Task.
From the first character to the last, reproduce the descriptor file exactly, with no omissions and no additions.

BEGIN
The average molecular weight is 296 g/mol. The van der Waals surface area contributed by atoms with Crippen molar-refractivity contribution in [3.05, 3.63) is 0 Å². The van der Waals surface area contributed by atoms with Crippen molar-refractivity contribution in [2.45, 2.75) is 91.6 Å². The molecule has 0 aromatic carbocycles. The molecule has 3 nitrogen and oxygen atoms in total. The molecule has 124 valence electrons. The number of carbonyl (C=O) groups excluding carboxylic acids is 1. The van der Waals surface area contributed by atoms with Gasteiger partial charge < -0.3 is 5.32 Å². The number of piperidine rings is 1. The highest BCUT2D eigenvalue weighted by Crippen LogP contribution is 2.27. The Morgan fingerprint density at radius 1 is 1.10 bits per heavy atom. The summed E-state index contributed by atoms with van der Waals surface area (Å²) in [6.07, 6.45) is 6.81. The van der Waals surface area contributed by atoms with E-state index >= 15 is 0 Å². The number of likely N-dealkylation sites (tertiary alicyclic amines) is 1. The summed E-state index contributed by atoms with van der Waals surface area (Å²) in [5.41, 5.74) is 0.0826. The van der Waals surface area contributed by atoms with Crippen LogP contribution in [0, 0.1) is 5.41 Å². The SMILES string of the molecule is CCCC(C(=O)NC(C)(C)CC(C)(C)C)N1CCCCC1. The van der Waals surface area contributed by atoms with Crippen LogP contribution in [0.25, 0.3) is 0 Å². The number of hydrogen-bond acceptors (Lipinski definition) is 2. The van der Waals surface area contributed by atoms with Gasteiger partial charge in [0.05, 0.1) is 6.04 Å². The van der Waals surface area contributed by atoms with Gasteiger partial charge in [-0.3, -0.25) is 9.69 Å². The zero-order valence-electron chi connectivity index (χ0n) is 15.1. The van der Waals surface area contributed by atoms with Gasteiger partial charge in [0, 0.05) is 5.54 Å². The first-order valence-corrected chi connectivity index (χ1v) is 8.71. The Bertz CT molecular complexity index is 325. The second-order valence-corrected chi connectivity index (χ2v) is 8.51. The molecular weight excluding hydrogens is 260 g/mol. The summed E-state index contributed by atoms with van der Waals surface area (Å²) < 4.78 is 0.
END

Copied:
The average molecular weight is 296 g/mol. The van der Waals surface area contributed by atoms with Crippen molar-refractivity contribution in [3.05, 3.63) is 0 Å². The van der Waals surface area contributed by atoms with Crippen molar-refractivity contribution in [2.45, 2.75) is 91.6 Å². The molecule has 0 aromatic carbocycles. The molecule has 3 nitrogen and oxygen atoms in total. The molecule has 124 valence electrons. The number of carbonyl (C=O) groups excluding carboxylic acids is 1. The van der Waals surface area contributed by atoms with Gasteiger partial charge < -0.3 is 5.32 Å². The number of piperidine rings is 1. The highest BCUT2D eigenvalue weighted by Crippen LogP contribution is 2.27. The Morgan fingerprint density at radius 1 is 1.10 bits per heavy atom. The summed E-state index contributed by atoms with van der Waals surface area (Å²) in [6.07, 6.45) is 6.81. The van der Waals surface area contributed by atoms with E-state index >= 15 is 0 Å². The number of likely N-dealkylation sites (tertiary alicyclic amines) is 1. The summed E-state index contributed by atoms with van der Waals surface area (Å²) in [5.41, 5.74) is 0.0826. The van der Waals surface area contributed by atoms with Crippen LogP contribution in [0, 0.1) is 5.41 Å². The SMILES string of the molecule is CCCC(C(=O)NC(C)(C)CC(C)(C)C)N1CCCCC1. The van der Waals surface area contributed by atoms with Crippen LogP contribution in [0.25, 0.3) is 0 Å². The number of hydrogen-bond acceptors (Lipinski definition) is 2. The van der Waals surface area contributed by atoms with Gasteiger partial charge in [0.05, 0.1) is 6.04 Å². The van der Waals surface area contributed by atoms with Gasteiger partial charge in [-0.3, -0.25) is 9.69 Å². The zero-order valence-electron chi connectivity index (χ0n) is 15.1. The van der Waals surface area contributed by atoms with Gasteiger partial charge in [0, 0.05) is 5.54 Å². The first-order valence-corrected chi connectivity index (χ1v) is 8.71. The Bertz CT molecular complexity index is 325. The second-order valence-corrected chi connectivity index (χ2v) is 8.51. The molecular weight excluding hydrogens is 260 g/mol. The summed E-state index contributed by atoms with van der Waals surface area (Å²) < 4.78 is 0.